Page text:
I am so deeply sorry that our community is going through such a tough year and that we have experienced yet another loss. As a mother, you have no idea how badly I wish I could wave a magic wand and take this struggle from all of you. I would willingly carry the burden if I could. As a teacher and, well, a member of the human race, I know that these experiences, however painful, however tragic, happen. And that these life lessons, as cliché as it may sound, will make us stronger and hopefully more appreciative of and connected to those around us.
So what’s next? What’s the answer? How do we prevent such tragedies from happening again? What’s the magic formula? And how do the survivors move forward?
I don’t know. And what’s more disconcerting, nobody does. There is a process, for certain. But just as certainly, there isn’t ONE answer.
So here’s where I spend my time. Here’s where I find a great deal of comfort. I know what the answer isn’t.
- The answer is NOT in comparing my feelings with others. Of course people have different relationships with the loved ones we’ve lost. But feeling insulted or annoyed because a stranger might break down more than a close friend or family member is pointless and harmful. I did not know Ryan or Kyle, two of the young men we lost last summer. Yet I haven’t stopped having bouts of tears for them since I heard the news of their loss last summer. Why? I don’t know. Why do I need to answer? Those are my feelings and I own them. They are sincere. I am not looking for attention. I simply need to go through whatever process my mind tells me to go through. I do not compare myself with the way a colleague might be dealing with these experiences. I do not assume that because others aren’t crying that they feel less pain than I. We are not the same people. We all process life experiences differently. So why compare feelings?
- The answer is NOT in accepting statistics and moving into a world of indifference or defeat. I have lost many people in my life. I have lost family members to cancer, to blood clots, to car accidents, to heart disease, to Parkinson’s disease, to Alzheimer’s, to doctor’s negligence, to old age, and yes, to suicide. All of these loved ones have become a statistic in the eyes of others, professionals and actuaries, etc. But I don’t care about the numbers. Yes. I’m a science teacher. And I don’t care about the data. I won’t allow the distant discussion of percentages and probabilities to mess with my heart and my being. These were people. These were people I loved. Unique, extraordinary, flawed, loving and loved people. And although the cause of their death has inspired me to act constructively to try to prevent those losses for others, the cause does not reflect the level of the loss I feel for each. They are not stats to me.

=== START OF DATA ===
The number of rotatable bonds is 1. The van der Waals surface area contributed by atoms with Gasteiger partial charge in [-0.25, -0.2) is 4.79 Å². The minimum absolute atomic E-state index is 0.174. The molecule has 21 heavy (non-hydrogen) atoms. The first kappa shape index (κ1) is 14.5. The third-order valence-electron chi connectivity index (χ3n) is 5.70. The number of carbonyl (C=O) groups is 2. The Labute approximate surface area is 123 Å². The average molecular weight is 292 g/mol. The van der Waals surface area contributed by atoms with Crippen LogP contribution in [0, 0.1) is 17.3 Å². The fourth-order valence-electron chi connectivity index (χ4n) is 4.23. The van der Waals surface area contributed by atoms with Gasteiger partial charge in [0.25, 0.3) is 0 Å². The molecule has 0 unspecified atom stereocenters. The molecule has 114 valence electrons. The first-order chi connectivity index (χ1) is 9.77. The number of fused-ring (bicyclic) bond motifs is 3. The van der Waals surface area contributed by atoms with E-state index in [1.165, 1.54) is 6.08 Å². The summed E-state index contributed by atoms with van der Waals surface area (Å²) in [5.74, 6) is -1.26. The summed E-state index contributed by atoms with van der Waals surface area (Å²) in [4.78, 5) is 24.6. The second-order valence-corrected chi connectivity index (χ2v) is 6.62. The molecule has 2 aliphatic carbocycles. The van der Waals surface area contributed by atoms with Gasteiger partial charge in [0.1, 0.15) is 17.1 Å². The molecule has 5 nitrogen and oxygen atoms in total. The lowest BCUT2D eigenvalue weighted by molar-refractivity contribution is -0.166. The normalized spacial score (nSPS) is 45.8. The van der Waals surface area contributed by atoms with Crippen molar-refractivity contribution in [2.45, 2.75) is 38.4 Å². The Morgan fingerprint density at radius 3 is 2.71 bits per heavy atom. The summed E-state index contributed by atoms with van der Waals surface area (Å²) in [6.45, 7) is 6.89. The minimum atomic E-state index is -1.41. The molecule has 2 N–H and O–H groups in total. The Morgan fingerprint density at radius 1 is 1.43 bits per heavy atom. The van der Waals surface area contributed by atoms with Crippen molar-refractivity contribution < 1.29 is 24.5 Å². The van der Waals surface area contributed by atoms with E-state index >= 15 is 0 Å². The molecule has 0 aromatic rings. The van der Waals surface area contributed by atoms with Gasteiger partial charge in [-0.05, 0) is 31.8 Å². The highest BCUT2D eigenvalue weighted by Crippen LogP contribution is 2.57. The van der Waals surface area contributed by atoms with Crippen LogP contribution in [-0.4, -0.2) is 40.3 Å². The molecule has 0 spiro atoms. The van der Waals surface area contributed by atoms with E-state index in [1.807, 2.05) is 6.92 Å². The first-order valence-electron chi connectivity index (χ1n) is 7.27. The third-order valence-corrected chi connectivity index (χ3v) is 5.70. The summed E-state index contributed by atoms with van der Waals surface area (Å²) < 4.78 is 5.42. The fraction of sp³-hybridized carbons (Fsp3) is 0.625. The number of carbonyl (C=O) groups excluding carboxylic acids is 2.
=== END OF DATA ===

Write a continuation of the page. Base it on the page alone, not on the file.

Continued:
- The answer is NOT in pretending that there is ONE answer. That one way of grieving is the right way. The sensible way. The healthy way. Why is this thought comforting? Because it automatically means we can connect. We can be ourselves. We don’t have to be self-conscious of our tears, our smiles, our silence, our laughter, or our confusion. We can stop ourselves from offering advice, in telling others how they should be behaving, (unless of course, you’re a professional, like Mr. K, Ms. L, Ms. H, Mr. W, Mr. E., etc.) We can instead, connect. One answer is that there’s comfort to be found in no “right” answer.
How do I close this letter? How do share with you my confidence that over time, the pain will subside? The confusion will dissipate? The anger will diminish? The memories will provide strength?
I give you the three P’s.
Patience, Persistence and People.
Give it time.
Keep moving forward.
And surround yourself with your family and friends.
Patience, Persistence and People.
And know this. And here’s where I have a great deal of expertise.
It gets better. It gets so very much better. If you trust me at all, please believe that.
And that I am here for you. Always.